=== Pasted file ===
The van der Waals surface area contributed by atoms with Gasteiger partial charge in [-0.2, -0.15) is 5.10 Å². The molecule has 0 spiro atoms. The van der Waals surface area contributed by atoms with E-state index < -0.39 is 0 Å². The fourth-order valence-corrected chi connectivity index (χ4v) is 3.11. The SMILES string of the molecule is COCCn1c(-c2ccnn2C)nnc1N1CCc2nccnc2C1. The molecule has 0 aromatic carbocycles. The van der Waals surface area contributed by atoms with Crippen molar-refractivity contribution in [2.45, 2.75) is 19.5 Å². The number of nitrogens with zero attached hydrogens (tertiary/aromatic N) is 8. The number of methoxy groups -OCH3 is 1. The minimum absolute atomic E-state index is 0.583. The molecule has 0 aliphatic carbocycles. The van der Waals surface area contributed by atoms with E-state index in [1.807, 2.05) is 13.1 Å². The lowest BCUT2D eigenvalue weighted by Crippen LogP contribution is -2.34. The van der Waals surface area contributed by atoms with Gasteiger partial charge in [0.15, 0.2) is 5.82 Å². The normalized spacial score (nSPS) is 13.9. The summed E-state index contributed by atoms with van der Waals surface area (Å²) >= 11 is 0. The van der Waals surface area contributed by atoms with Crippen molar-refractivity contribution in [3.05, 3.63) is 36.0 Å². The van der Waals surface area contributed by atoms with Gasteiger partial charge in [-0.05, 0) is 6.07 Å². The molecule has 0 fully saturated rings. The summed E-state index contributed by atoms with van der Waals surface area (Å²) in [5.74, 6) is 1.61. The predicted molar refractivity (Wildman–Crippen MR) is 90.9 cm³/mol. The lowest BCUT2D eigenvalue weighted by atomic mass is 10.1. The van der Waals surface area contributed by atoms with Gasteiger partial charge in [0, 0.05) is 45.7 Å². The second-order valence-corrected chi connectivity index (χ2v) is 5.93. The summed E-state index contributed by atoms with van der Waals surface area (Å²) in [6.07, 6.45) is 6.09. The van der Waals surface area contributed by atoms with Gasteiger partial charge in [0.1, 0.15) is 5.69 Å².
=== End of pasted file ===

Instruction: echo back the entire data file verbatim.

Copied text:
The van der Waals surface area contributed by atoms with Gasteiger partial charge in [-0.2, -0.15) is 5.10 Å². The molecule has 0 spiro atoms. The van der Waals surface area contributed by atoms with E-state index < -0.39 is 0 Å². The fourth-order valence-corrected chi connectivity index (χ4v) is 3.11. The SMILES string of the molecule is COCCn1c(-c2ccnn2C)nnc1N1CCc2nccnc2C1. The molecule has 0 aromatic carbocycles. The van der Waals surface area contributed by atoms with Crippen molar-refractivity contribution in [2.45, 2.75) is 19.5 Å². The number of nitrogens with zero attached hydrogens (tertiary/aromatic N) is 8. The number of methoxy groups -OCH3 is 1. The minimum absolute atomic E-state index is 0.583. The molecule has 0 aliphatic carbocycles. The van der Waals surface area contributed by atoms with E-state index in [1.807, 2.05) is 13.1 Å². The lowest BCUT2D eigenvalue weighted by Crippen LogP contribution is -2.34. The van der Waals surface area contributed by atoms with Gasteiger partial charge in [0.15, 0.2) is 5.82 Å². The normalized spacial score (nSPS) is 13.9. The summed E-state index contributed by atoms with van der Waals surface area (Å²) >= 11 is 0. The van der Waals surface area contributed by atoms with Crippen molar-refractivity contribution in [3.05, 3.63) is 36.0 Å². The van der Waals surface area contributed by atoms with Gasteiger partial charge in [-0.05, 0) is 6.07 Å². The molecule has 0 fully saturated rings. The summed E-state index contributed by atoms with van der Waals surface area (Å²) in [5.74, 6) is 1.61. The predicted molar refractivity (Wildman–Crippen MR) is 90.9 cm³/mol. The lowest BCUT2D eigenvalue weighted by atomic mass is 10.1. The van der Waals surface area contributed by atoms with Gasteiger partial charge in [0, 0.05) is 45.7 Å². The second-order valence-corrected chi connectivity index (χ2v) is 5.93. The summed E-state index contributed by atoms with van der Waals surface area (Å²) in [6.07, 6.45) is 6.09. The van der Waals surface area contributed by atoms with Gasteiger partial charge in [0.1, 0.15) is 5.69 Å².